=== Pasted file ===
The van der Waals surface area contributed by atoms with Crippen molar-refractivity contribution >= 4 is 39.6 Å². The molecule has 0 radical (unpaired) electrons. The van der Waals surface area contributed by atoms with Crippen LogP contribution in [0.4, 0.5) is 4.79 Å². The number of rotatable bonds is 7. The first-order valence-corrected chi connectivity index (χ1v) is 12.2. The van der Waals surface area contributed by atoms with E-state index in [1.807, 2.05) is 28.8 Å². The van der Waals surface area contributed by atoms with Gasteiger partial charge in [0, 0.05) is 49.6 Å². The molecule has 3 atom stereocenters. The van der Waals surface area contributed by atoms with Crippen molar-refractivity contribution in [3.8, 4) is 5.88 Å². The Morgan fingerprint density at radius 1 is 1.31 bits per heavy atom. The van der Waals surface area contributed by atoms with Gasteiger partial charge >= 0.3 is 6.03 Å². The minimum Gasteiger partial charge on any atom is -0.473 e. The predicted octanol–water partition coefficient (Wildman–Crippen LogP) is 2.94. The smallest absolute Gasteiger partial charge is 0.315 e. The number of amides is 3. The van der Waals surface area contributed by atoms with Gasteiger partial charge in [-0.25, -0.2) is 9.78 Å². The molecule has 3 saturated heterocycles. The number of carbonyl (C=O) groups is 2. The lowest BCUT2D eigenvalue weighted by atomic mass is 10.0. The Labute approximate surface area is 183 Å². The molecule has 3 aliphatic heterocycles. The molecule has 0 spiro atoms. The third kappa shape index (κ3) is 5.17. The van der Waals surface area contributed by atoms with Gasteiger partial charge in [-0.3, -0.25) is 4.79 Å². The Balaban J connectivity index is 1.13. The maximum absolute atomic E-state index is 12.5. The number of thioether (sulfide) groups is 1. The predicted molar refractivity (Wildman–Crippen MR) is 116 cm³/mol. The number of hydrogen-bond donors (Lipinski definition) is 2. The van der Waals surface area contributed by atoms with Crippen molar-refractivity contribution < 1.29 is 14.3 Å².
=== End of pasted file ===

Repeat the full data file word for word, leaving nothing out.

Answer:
The van der Waals surface area contributed by atoms with Crippen molar-refractivity contribution >= 4 is 39.6 Å². The molecule has 0 radical (unpaired) electrons. The van der Waals surface area contributed by atoms with Crippen LogP contribution in [0.4, 0.5) is 4.79 Å². The number of rotatable bonds is 7. The first-order valence-corrected chi connectivity index (χ1v) is 12.2. The van der Waals surface area contributed by atoms with E-state index in [1.807, 2.05) is 28.8 Å². The van der Waals surface area contributed by atoms with Gasteiger partial charge in [0, 0.05) is 49.6 Å². The molecule has 3 atom stereocenters. The van der Waals surface area contributed by atoms with Crippen molar-refractivity contribution in [3.8, 4) is 5.88 Å². The Morgan fingerprint density at radius 1 is 1.31 bits per heavy atom. The van der Waals surface area contributed by atoms with Gasteiger partial charge >= 0.3 is 6.03 Å². The minimum Gasteiger partial charge on any atom is -0.473 e. The predicted octanol–water partition coefficient (Wildman–Crippen LogP) is 2.94. The smallest absolute Gasteiger partial charge is 0.315 e. The number of amides is 3. The van der Waals surface area contributed by atoms with Gasteiger partial charge in [-0.25, -0.2) is 9.78 Å². The molecule has 3 saturated heterocycles. The number of carbonyl (C=O) groups is 2. The lowest BCUT2D eigenvalue weighted by atomic mass is 10.0. The Labute approximate surface area is 183 Å². The molecule has 3 aliphatic heterocycles. The molecule has 0 spiro atoms. The third kappa shape index (κ3) is 5.17. The van der Waals surface area contributed by atoms with Gasteiger partial charge in [-0.3, -0.25) is 4.79 Å². The Balaban J connectivity index is 1.13. The maximum absolute atomic E-state index is 12.5. The number of thioether (sulfide) groups is 1. The predicted molar refractivity (Wildman–Crippen MR) is 116 cm³/mol. The number of hydrogen-bond donors (Lipinski definition) is 2. The van der Waals surface area contributed by atoms with Crippen molar-refractivity contribution < 1.29 is 14.3 Å².